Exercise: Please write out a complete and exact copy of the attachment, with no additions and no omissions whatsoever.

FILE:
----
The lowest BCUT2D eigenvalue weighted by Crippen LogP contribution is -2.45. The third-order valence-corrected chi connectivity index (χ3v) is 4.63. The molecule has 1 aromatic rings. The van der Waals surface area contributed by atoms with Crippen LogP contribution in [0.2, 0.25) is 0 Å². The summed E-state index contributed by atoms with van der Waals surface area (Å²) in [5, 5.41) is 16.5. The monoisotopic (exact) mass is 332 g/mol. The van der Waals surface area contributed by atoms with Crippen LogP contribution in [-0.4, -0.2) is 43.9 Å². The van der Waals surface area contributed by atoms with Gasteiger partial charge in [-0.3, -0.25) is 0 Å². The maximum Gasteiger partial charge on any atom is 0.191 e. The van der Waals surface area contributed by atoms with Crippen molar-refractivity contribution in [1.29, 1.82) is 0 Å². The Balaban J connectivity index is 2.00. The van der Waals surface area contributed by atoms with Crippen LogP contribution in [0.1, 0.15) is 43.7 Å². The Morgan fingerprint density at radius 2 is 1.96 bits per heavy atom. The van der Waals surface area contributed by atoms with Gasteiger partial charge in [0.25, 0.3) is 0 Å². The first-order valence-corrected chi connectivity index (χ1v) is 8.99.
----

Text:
The lowest BCUT2D eigenvalue weighted by Crippen LogP contribution is -2.45. The third-order valence-corrected chi connectivity index (χ3v) is 4.63. The molecule has 1 aromatic rings. The van der Waals surface area contributed by atoms with Crippen LogP contribution in [0.2, 0.25) is 0 Å². The summed E-state index contributed by atoms with van der Waals surface area (Å²) in [5, 5.41) is 16.5. The monoisotopic (exact) mass is 332 g/mol. The van der Waals surface area contributed by atoms with Crippen LogP contribution in [-0.4, -0.2) is 43.9 Å². The van der Waals surface area contributed by atoms with Gasteiger partial charge in [-0.3, -0.25) is 0 Å². The maximum Gasteiger partial charge on any atom is 0.191 e. The van der Waals surface area contributed by atoms with Crippen molar-refractivity contribution in [1.29, 1.82) is 0 Å². The Balaban J connectivity index is 2.00. The van der Waals surface area contributed by atoms with Crippen LogP contribution in [0.1, 0.15) is 43.7 Å². The Morgan fingerprint density at radius 2 is 1.96 bits per heavy atom. The van der Waals surface area contributed by atoms with Gasteiger partial charge in [0.25, 0.3) is 0 Å². The first-order valence-corrected chi connectivity index (χ1v) is 8.99.